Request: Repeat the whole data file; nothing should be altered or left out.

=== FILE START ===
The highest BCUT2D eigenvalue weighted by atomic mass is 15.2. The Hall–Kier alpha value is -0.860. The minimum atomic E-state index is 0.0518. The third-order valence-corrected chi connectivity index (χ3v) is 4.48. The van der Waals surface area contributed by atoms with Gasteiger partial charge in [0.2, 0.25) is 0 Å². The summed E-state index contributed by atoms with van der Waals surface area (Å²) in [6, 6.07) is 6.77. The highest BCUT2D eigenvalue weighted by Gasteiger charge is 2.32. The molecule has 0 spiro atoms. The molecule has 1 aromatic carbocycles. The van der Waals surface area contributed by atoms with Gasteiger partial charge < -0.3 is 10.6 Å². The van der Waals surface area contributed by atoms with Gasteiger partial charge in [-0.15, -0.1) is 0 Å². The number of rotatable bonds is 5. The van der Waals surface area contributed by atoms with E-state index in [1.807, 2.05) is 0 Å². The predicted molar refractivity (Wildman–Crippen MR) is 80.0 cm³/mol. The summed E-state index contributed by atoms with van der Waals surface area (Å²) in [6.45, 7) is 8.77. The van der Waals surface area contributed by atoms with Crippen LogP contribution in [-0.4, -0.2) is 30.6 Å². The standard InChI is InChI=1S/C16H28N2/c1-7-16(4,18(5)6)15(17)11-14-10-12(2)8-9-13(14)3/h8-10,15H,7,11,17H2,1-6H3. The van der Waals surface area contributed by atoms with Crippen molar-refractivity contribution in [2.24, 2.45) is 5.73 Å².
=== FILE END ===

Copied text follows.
The highest BCUT2D eigenvalue weighted by atomic mass is 15.2. The Hall–Kier alpha value is -0.860. The minimum atomic E-state index is 0.0518. The third-order valence-corrected chi connectivity index (χ3v) is 4.48. The van der Waals surface area contributed by atoms with Gasteiger partial charge in [0.2, 0.25) is 0 Å². The summed E-state index contributed by atoms with van der Waals surface area (Å²) in [6, 6.07) is 6.77. The highest BCUT2D eigenvalue weighted by Gasteiger charge is 2.32. The molecule has 0 spiro atoms. The molecule has 1 aromatic carbocycles. The van der Waals surface area contributed by atoms with Gasteiger partial charge < -0.3 is 10.6 Å². The van der Waals surface area contributed by atoms with Gasteiger partial charge in [-0.15, -0.1) is 0 Å². The number of rotatable bonds is 5. The van der Waals surface area contributed by atoms with E-state index in [1.807, 2.05) is 0 Å². The predicted molar refractivity (Wildman–Crippen MR) is 80.0 cm³/mol. The summed E-state index contributed by atoms with van der Waals surface area (Å²) in [6.45, 7) is 8.77. The van der Waals surface area contributed by atoms with Crippen LogP contribution in [-0.4, -0.2) is 30.6 Å². The standard InChI is InChI=1S/C16H28N2/c1-7-16(4,18(5)6)15(17)11-14-10-12(2)8-9-13(14)3/h8-10,15H,7,11,17H2,1-6H3. The van der Waals surface area contributed by atoms with Crippen molar-refractivity contribution in [2.24, 2.45) is 5.73 Å².